“I’m particularly interested in how landscape-level processes impact movement and gene flow between wildlife populations,” she said. “Being a Stamps Scholar has offered me the freedom to pursue my passion and dedicate extensive amounts of time to my research job.”

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Mercer University junior Charlotte Dungan from Marietta, Georgia, is majoring in environmental engineering. Dungan is the vice president of Mercer’s civil engineering club and a member of Phi Kappa Phi and the Phi Eta Sigma honor societies. She is also Mercer’s first recipient of the Ernest F. Hollings Undergraduate Scholarship from the National Oceanic and Atmospheric Administration. In addition to the Goldwater Scholar, she plans to apply for the National Science Foundation Graduate Research Fellowships Program (GRFP) and other graduate school programs. She hopes to study water resource engineering at graduate school.

“The Stamps Foundation has given me the ability to explore the unknown as an undergraduate. It has allowed me to focus time to my passions, like research, which has made the Goldwater scholarship more obtainable,” said Dungan. “The Stamps Foundation has allowed me to grow not only as an engineer, but also as a person.”

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Raised in Charleston, South Carolina, Nate Schlosser is a mechanical engineering major with a biomechanics focus at the United States Military Academy. Schlosser’s technical research is focused on the use of the emerging technology of wireless running sensors to identify the dynamics leading to injury. He hopes to prevent soldier injury in basic and field training environments. An interest in the military’s global role led him to spend a semester studying at the Spanish military academy in Zaragoza, Spain. As a Stamps Scholar, he hopes to investigate the strategies of the U.S. and international armed forces in responding to human migration and refugee crises. His other activities include serving as executive officer of the Sandhurst Black & Gold military skills team and as a trainer for cadets preparing to attend the Sapper Leader’s Course for combat engineers.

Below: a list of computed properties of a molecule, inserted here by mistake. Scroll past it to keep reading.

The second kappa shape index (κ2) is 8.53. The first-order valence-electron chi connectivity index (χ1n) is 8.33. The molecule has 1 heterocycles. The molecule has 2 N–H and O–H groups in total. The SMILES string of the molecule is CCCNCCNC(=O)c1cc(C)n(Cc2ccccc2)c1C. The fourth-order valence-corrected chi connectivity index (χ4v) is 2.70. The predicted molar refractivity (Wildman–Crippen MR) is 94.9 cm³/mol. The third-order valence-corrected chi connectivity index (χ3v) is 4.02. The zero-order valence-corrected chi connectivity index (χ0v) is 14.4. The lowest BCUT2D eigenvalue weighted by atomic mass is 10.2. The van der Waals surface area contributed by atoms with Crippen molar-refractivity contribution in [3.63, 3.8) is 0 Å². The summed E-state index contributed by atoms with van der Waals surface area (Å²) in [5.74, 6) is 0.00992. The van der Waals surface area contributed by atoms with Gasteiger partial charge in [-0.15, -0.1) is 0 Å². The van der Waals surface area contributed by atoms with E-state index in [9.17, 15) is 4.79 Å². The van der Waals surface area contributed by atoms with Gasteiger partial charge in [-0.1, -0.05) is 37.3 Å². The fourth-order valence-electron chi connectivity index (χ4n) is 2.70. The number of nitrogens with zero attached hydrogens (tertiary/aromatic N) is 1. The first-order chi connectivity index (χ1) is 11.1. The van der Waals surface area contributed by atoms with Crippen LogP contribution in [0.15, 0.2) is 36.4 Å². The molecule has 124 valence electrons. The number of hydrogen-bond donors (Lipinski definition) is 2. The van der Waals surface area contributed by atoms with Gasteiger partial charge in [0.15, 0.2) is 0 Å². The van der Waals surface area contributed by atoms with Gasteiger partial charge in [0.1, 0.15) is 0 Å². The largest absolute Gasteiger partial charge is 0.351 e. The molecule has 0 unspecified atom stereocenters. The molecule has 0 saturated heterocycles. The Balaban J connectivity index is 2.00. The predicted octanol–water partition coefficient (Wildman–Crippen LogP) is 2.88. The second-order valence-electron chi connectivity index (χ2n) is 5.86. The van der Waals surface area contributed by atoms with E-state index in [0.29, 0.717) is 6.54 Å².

“The Stamps Scholarship has allowed me to pursue my broader research interests outside of engineering,” said Schlosser. “As a future officer, the opportunity to examine the role of the military in an academic context will be invaluable.”